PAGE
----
Tim Roesner's Blog

Localizing a React.js App with i18next



After you installed i18next you need to create an i18n.js file preferably in the same folder as your app.js. In this file you will initialise the locale, your translations and you can even add custom formatters. For reference here is what my file looks like: Note: Be sure to call your namespace “translation” regardless of what you name your files, as this is the default and ensures i18next will find your translations.

import i18n from 'i18next';
import { reactI18nextModule } from 'react-i18next';
import de from '../public/locales/de/translations.json';
import en from '../public/locales/en/translations.json'; 

   fallbackLng: 'en',    
   lng: navigator.language || navigator.userLanguage,     
   resources: {        
      en: {            
         translation: en        
      de: {            
         translation: de        
   interpolation: {        
      escapeValue: false   
   wait: true
export default i18n;

Next you will create json files for your translations. I’ve decided to put these into the src folder and started a structure like this: locale → en → translations.json. Which makes it easy to add additional languages. In your json files you will create a recognisable key and the translation in that language. Here is a small example of such a file:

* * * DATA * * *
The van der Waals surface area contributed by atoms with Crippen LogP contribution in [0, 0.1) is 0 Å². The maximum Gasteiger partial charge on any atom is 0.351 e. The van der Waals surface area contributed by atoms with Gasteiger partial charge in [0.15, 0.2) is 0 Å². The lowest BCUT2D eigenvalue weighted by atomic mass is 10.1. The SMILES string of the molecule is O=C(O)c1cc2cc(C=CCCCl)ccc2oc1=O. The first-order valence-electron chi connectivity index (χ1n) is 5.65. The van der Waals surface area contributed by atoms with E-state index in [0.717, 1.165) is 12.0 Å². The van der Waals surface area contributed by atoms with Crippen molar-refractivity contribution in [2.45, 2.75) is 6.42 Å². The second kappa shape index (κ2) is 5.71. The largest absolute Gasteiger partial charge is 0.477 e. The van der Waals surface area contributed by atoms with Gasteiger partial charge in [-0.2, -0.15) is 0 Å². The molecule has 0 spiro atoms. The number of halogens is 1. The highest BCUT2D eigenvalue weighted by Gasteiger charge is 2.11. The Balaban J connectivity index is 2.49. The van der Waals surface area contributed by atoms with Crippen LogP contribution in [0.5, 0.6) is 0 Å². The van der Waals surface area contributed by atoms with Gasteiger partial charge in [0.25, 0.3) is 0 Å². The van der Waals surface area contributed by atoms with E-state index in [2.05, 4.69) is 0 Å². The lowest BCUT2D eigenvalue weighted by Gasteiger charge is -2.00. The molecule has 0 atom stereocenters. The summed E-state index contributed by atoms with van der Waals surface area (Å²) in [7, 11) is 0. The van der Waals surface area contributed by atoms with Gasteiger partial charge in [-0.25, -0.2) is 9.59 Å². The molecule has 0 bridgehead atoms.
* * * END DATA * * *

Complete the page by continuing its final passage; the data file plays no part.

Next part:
"group": "Gruppe",
   "group_plural": "Gruppen",
   "blog_title": "Eine React.js App mit i18next lokalisieren"

As you can see I am making use of the build in pluralization of i18next, this is especially useful if you don’t know which will be used until runtime. Here is a code example showing this functionality:

i18n.t('group', {count: numberOfGroups})


If you are using HOCs it’s best to inject the translations, as this allows you to change the language on the fly. I also happen to use redux, so most of my components are already encapsulated, but that’s no problem as we can simply encapsulate these wrapped components as well. Here is what it looks like when you export your HOC:

import { translate } from 'react-i18next';
// If you are using redux or other wrappers
export default translate()(
// Just i18next
export default translate()(AccountEditorContainer);

After you connected your component you will be able to access your translations like this:


Note: For convince use const { t } = this.props


However you do not need to do this, and sometimes you want to use i18next in sagas or functions that don’t export a HOC. For these cases you can import your i18n.js file directly, which will look like this:

import i18n from '../i18n';


i18next is a fast and easy way to localize your app as the web is becoming more global. The initial setup might take some effort especially when you already have a completed app. However adding new strings is very simply, which is why I’d recommend starting this process early.

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